If you were afraid that the Detroit Tigers might be done with their off-season shopping once (if?) Kenny Rogers re-signs with the team, Jon Paul Morosi threw out a scrap in yesterday's Detroit Free Press that might provide some warmth during this late November chill. Apparently, the Tigers are still holding a torch for reliever Octavio Dotel, with whom they flirted with at the trade deadline.
Dotel and the Tigers were kept apart, however, by Kansas City general manager Dayton Moore, who preferred a pitcher he was familiar with - Kyle Davies - over any prospects Dave Dombrowski was offering in a deal.
As it turns out, Dotel wouldn't have been able to help the Tigers much anyway. Shortly after joining the Braves, he was out for six weeks with a a strained shoulder. He also missed most of April and May with the Royals because of a strained oblique muscle.
When Dotel returned in late September, however, he didn't allow a run in his last four appearances. For the season, Dotel posted a 2-1 record with a 4.11 ERA and 11 saves in 33 appearances (30 2/3 innings). But perhaps most impressively - and this is probably what piques the Tigers' interest - he racked up 41 strikeouts.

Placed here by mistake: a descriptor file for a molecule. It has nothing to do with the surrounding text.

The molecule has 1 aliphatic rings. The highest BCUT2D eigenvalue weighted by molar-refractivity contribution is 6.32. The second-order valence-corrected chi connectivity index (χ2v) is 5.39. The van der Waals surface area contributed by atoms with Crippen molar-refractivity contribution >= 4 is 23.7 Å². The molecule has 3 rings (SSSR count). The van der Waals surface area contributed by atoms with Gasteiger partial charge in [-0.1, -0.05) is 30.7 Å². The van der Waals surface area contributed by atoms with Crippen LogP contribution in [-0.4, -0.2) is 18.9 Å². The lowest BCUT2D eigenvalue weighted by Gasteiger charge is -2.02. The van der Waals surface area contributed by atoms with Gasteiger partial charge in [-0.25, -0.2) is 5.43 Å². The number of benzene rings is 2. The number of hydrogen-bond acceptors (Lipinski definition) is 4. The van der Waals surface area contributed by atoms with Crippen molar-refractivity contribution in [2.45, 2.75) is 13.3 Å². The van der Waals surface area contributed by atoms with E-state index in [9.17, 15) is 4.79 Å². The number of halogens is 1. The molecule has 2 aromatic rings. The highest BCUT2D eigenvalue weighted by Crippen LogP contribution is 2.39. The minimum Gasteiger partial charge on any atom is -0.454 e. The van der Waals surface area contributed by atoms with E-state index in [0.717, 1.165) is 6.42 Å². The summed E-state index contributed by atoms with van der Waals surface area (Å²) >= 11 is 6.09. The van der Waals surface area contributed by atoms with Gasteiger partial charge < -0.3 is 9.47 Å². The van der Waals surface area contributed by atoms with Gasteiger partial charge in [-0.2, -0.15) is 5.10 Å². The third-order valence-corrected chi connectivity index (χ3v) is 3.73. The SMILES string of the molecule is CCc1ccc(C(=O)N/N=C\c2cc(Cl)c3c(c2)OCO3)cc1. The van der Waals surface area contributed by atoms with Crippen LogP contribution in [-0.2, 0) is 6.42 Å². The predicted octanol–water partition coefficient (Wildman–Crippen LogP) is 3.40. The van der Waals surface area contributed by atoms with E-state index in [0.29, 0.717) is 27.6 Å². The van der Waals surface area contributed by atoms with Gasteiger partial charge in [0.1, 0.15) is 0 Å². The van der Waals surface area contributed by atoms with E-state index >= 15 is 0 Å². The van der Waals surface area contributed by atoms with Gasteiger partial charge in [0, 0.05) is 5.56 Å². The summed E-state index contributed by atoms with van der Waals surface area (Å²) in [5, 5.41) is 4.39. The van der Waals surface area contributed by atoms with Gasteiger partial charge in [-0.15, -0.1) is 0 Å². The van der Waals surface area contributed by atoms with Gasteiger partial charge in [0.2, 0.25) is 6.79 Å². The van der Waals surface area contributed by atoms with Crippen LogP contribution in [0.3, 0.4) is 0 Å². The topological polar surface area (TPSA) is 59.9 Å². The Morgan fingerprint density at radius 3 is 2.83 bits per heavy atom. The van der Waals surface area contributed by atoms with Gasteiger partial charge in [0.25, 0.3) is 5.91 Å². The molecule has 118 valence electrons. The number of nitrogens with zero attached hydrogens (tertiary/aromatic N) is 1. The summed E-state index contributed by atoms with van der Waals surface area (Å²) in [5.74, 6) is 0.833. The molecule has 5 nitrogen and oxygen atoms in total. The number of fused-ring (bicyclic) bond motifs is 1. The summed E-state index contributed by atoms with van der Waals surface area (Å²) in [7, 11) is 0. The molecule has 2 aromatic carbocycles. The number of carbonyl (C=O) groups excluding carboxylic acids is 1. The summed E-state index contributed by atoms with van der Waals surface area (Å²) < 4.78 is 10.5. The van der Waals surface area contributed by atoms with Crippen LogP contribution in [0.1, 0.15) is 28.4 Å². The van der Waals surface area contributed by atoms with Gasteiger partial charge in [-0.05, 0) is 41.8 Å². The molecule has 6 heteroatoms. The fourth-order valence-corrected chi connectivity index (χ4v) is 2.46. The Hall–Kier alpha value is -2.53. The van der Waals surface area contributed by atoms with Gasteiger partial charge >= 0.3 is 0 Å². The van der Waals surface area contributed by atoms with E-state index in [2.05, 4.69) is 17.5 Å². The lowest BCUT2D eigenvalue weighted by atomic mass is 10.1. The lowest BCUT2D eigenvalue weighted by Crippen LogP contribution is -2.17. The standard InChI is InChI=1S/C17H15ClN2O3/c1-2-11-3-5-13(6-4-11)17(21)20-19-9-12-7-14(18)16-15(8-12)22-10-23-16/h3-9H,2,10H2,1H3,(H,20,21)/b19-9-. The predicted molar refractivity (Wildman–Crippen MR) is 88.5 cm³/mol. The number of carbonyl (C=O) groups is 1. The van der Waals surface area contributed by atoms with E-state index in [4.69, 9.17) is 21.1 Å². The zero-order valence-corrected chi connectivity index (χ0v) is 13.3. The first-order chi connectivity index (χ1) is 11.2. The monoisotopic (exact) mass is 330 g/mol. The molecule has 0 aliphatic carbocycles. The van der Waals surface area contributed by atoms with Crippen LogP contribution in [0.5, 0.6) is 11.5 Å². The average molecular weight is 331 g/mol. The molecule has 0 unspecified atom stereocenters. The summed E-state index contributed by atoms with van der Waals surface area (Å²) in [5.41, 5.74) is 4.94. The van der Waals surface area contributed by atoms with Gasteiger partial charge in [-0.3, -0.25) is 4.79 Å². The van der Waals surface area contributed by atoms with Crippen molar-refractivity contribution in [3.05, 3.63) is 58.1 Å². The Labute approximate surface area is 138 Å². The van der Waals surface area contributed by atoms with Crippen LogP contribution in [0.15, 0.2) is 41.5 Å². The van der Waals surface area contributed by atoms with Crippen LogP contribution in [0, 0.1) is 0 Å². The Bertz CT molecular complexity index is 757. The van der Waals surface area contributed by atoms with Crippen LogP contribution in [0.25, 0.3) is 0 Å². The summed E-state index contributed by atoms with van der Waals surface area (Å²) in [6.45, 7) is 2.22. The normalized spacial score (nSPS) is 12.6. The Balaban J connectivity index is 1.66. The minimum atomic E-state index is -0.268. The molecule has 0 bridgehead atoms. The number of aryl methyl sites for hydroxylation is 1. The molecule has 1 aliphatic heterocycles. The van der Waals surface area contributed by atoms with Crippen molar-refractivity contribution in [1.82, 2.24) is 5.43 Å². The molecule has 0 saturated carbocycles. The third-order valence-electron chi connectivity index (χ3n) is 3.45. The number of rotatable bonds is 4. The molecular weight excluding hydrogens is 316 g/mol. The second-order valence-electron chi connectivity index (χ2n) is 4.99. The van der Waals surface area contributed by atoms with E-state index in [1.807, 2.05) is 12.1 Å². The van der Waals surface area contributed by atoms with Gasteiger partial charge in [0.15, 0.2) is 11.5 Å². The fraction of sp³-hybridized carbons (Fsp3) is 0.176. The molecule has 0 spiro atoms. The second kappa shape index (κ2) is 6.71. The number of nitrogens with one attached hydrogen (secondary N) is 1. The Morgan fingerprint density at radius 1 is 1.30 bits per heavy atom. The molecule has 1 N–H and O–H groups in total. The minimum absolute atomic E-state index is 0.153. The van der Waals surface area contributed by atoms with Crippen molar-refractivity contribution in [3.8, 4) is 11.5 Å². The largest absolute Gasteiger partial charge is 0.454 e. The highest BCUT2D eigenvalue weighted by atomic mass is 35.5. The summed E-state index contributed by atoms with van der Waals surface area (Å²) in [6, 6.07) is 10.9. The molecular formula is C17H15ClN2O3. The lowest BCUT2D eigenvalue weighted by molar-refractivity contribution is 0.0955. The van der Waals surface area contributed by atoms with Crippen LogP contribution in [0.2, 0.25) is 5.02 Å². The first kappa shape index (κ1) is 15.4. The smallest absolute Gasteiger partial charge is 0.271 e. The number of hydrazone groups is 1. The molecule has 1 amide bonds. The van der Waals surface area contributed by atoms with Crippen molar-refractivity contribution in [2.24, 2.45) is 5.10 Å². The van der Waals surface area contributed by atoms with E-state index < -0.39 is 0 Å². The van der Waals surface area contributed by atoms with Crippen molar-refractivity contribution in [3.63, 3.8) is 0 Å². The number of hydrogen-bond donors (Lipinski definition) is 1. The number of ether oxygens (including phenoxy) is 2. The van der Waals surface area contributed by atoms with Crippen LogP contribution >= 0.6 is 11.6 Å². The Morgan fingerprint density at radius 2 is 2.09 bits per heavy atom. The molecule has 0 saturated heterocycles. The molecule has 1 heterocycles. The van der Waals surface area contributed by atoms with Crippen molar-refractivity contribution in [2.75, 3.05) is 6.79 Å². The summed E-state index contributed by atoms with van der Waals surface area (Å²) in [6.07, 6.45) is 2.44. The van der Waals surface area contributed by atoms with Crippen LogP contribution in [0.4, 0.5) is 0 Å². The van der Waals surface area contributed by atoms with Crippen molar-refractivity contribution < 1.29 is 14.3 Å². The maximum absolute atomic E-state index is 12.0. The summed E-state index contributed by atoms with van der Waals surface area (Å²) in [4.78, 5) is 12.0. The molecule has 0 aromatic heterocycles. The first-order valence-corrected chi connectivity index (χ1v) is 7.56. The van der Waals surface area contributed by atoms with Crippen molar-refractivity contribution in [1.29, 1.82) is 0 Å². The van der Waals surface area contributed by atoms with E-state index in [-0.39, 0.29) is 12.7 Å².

In other reliever news, Mike McClary posed a question I was going to bring up here, had I not been at the movies, watching Anton Chigurh terrorize West Texas. Why aren't the Tigers looking to again get into the Troy Percival business?
He'd seem to fit into their bullpen nicely. Would Detroit prefer to sign a younger reliever, one who could fulfill a longer-term deal? (Or maybe they also want to wait out the market, given the contract that Scott Linebrink just signed with the White Sox.) Would Percival prefer not to pitch in a cold-weather city, after having given it a try before? Does he think he can still close?
In 34 appearances with the St. Louis Cardinals, Percival finished with a 3-0 record, 1.80 ERA, and 36 strikeouts in 40 innings.
UPDATE: Not that we shouldn't have assumed there would be competition for Dotel's services, but the New York Mets are most definitely interested in signing him. The pitcher's agent is quoted in this New York Post article as saying that his client "doesn't care about his role," which should satisfy any worries that Dotel might prefer to go to a place where he'd be the closer.